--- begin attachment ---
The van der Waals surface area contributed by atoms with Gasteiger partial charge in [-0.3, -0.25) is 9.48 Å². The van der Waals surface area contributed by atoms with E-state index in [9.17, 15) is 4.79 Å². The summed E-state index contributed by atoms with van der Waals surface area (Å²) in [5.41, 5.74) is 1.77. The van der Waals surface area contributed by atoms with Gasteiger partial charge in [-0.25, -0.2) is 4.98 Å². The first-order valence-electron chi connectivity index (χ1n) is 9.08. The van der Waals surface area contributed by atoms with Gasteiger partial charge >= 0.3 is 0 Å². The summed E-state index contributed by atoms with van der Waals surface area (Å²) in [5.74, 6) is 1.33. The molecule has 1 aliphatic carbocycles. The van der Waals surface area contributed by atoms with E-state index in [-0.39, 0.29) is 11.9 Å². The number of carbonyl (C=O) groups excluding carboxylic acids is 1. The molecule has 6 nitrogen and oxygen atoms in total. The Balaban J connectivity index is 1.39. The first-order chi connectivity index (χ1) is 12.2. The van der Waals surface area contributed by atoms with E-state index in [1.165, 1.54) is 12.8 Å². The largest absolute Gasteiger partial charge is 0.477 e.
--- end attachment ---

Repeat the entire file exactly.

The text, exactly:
The van der Waals surface area contributed by atoms with Gasteiger partial charge in [-0.3, -0.25) is 9.48 Å². The van der Waals surface area contributed by atoms with E-state index in [9.17, 15) is 4.79 Å². The summed E-state index contributed by atoms with van der Waals surface area (Å²) in [5.41, 5.74) is 1.77. The van der Waals surface area contributed by atoms with Gasteiger partial charge in [-0.25, -0.2) is 4.98 Å². The first-order valence-electron chi connectivity index (χ1n) is 9.08. The van der Waals surface area contributed by atoms with Gasteiger partial charge >= 0.3 is 0 Å². The summed E-state index contributed by atoms with van der Waals surface area (Å²) in [5.74, 6) is 1.33. The molecule has 1 aliphatic carbocycles. The van der Waals surface area contributed by atoms with E-state index in [-0.39, 0.29) is 11.9 Å². The number of carbonyl (C=O) groups excluding carboxylic acids is 1. The molecule has 6 nitrogen and oxygen atoms in total. The Balaban J connectivity index is 1.39. The first-order chi connectivity index (χ1) is 12.2. The van der Waals surface area contributed by atoms with E-state index in [1.165, 1.54) is 12.8 Å². The largest absolute Gasteiger partial charge is 0.477 e.